Introduction Impaired quadriceps muscle function following ACL reconstruction (ACLR) is associated with worse clinical outcomes and risk of re-injury. Yet, we know very little about quadriceps muscle function in patients reconstructed with quadriceps tendons (QT), a graft with increasing popularity worldwide. The purpose of this study was to describe and compare isokinetic quadriceps strength in patients undergoing ACLR with QT, hamstrings tendon (HT) or patellar tendon (BPTB) autograft.
Materials and Methods In this cross-sectional study we included QT-patients (n=104) and matched them to BPTB - (n=104) and HT-patients (n=104) according to age, gender, and associated meniscus surgeries (Mean time from ACLR [SD]: 7 months ). Data were collected through clinical follow up routines and the Swedish ACL registry. Isokinetic strength was measured at 90°/seconds and expressed through leg symmetry index (LSI). Group differences were assessed by analysis of variance with post-hoc pair wise comparison.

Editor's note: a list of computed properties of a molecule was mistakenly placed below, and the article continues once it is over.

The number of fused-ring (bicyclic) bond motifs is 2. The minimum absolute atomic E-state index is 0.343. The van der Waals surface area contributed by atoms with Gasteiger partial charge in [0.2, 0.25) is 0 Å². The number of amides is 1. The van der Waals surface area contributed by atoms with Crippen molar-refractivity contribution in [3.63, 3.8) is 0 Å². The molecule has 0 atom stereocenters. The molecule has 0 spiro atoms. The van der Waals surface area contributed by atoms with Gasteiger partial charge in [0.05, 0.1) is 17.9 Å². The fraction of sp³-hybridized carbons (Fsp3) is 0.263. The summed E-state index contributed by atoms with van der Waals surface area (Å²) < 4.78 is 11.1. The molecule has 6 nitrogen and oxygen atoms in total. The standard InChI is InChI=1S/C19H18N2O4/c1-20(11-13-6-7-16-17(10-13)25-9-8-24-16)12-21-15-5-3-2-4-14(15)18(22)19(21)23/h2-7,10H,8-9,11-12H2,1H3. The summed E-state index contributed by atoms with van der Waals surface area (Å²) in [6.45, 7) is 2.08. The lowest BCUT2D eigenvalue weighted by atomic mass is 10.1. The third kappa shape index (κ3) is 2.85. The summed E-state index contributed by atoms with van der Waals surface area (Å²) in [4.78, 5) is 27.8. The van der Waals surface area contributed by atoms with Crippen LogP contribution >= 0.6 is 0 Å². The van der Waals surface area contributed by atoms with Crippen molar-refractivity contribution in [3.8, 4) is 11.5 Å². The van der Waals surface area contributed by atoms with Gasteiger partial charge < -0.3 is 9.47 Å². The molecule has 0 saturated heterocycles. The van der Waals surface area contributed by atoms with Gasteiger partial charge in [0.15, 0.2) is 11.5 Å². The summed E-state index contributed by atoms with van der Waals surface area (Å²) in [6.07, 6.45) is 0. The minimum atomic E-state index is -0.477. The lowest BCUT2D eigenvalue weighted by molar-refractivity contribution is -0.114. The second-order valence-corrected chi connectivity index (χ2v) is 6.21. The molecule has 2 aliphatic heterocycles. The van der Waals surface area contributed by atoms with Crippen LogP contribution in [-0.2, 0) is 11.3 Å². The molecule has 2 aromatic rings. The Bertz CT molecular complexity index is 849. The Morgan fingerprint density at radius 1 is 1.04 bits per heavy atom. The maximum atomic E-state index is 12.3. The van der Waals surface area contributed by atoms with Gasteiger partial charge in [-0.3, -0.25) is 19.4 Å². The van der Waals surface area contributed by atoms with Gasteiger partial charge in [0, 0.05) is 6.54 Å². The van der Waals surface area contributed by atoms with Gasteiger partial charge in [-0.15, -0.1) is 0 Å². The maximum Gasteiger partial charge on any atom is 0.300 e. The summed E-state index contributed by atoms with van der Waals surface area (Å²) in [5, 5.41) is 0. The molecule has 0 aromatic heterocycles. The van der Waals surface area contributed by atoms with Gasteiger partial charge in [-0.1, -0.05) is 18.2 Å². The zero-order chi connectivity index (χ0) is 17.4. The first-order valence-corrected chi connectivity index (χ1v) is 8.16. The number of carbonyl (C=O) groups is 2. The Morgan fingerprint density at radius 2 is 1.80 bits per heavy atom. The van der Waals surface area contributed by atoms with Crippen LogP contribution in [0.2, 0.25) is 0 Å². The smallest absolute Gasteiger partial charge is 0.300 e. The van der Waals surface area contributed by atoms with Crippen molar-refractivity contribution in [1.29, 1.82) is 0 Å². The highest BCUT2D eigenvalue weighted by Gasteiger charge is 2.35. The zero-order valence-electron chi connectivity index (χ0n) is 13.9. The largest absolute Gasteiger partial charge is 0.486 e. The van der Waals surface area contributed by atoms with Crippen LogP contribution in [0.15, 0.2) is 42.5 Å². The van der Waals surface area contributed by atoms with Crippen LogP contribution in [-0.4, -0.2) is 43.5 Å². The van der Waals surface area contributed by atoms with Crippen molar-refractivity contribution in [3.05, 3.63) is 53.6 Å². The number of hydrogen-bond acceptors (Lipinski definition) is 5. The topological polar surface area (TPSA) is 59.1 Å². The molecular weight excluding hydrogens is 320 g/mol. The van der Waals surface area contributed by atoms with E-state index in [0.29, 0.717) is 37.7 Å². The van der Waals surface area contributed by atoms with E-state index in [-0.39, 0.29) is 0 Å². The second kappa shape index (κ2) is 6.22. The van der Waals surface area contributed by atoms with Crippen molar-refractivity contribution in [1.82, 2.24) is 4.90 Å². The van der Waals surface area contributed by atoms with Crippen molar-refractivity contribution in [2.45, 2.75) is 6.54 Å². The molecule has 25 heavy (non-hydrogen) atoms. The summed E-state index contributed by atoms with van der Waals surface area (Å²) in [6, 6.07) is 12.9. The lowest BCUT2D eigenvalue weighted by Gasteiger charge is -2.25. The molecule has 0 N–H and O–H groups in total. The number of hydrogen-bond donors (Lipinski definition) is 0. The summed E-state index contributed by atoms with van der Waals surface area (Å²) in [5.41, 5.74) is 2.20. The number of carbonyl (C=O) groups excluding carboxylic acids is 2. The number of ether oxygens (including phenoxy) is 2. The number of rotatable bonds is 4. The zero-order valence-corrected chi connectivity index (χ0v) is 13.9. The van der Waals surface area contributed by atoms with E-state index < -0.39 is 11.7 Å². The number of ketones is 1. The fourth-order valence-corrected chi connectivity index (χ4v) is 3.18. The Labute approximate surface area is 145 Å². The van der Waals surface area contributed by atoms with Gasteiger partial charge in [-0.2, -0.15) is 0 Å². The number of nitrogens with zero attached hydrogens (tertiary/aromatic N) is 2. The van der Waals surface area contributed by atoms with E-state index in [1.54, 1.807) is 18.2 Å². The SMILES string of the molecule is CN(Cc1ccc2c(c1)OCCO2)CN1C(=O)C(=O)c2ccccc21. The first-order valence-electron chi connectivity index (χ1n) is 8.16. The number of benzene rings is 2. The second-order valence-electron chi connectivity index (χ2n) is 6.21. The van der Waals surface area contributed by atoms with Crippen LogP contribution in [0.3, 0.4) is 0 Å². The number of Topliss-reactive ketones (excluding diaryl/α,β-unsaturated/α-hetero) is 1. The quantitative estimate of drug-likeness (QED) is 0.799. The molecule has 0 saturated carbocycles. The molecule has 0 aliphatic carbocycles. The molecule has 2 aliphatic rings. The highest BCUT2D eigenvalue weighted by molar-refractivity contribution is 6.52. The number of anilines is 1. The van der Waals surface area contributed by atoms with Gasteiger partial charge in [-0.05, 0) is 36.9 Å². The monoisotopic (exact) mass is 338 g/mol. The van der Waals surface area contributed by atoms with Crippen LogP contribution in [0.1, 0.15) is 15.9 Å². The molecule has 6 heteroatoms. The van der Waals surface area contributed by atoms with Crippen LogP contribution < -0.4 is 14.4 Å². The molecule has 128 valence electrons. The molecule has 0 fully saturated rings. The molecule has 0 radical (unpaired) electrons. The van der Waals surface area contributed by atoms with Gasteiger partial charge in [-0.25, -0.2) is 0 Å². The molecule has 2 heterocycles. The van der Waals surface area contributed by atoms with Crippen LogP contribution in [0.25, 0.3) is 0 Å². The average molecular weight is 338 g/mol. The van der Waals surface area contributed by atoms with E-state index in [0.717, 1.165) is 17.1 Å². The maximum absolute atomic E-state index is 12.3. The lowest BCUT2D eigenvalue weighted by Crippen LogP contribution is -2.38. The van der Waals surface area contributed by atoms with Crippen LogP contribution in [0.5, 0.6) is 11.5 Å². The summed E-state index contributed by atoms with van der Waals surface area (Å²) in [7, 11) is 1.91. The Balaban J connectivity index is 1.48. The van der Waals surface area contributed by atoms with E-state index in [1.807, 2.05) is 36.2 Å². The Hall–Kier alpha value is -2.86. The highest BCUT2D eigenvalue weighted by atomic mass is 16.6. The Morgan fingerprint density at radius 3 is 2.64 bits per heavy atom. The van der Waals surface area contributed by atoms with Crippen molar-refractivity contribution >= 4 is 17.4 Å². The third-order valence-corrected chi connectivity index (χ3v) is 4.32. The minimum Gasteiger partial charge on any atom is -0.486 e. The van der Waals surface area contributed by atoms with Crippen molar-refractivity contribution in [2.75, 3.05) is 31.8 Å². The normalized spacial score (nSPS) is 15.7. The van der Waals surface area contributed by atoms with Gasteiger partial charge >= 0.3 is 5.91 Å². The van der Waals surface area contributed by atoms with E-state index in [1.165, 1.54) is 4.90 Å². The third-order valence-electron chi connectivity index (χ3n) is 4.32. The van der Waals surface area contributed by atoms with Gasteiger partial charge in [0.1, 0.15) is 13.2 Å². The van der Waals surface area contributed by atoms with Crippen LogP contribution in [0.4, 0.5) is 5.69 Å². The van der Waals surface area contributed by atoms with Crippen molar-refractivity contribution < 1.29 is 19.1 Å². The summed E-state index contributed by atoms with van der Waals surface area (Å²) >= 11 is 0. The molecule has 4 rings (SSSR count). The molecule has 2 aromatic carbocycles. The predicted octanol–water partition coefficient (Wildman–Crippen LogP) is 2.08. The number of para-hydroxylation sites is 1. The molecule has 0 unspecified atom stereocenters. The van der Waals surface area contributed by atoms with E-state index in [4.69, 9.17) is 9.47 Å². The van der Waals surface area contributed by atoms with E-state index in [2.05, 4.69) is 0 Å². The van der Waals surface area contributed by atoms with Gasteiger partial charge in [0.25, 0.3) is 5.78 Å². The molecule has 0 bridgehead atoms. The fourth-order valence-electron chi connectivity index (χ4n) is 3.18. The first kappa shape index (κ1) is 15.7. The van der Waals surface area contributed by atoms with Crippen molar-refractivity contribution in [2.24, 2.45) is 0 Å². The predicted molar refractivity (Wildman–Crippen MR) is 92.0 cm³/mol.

Results QT patients had significantly lower peak knee extension torque than BPTB- (Mean LSI difference [95%CI]: -6,9% [-11,2 to -2,7], p = <0.01) and HT-patients (Mean LSI difference [95%CI],: -17,4% [-21,7 to -13,2], p = <0.01). None of the graft groups reached a mean LSI in peak knee extension torque of >90% [Mean LSI [95%CI]: QT = 67,5% [64.8–70.1]; BPTB = 74,4% [72–76.9)]; HT = 84,9% [82.4–87.4].
Conclusion Seven months following ACLR, patients operated with QT-grafts present with significantly worse isokinetic quadriceps strength than patients operated with BPTB- and HT grafts. None of the three groups reached an LSI of >90% in quadriceps strength.
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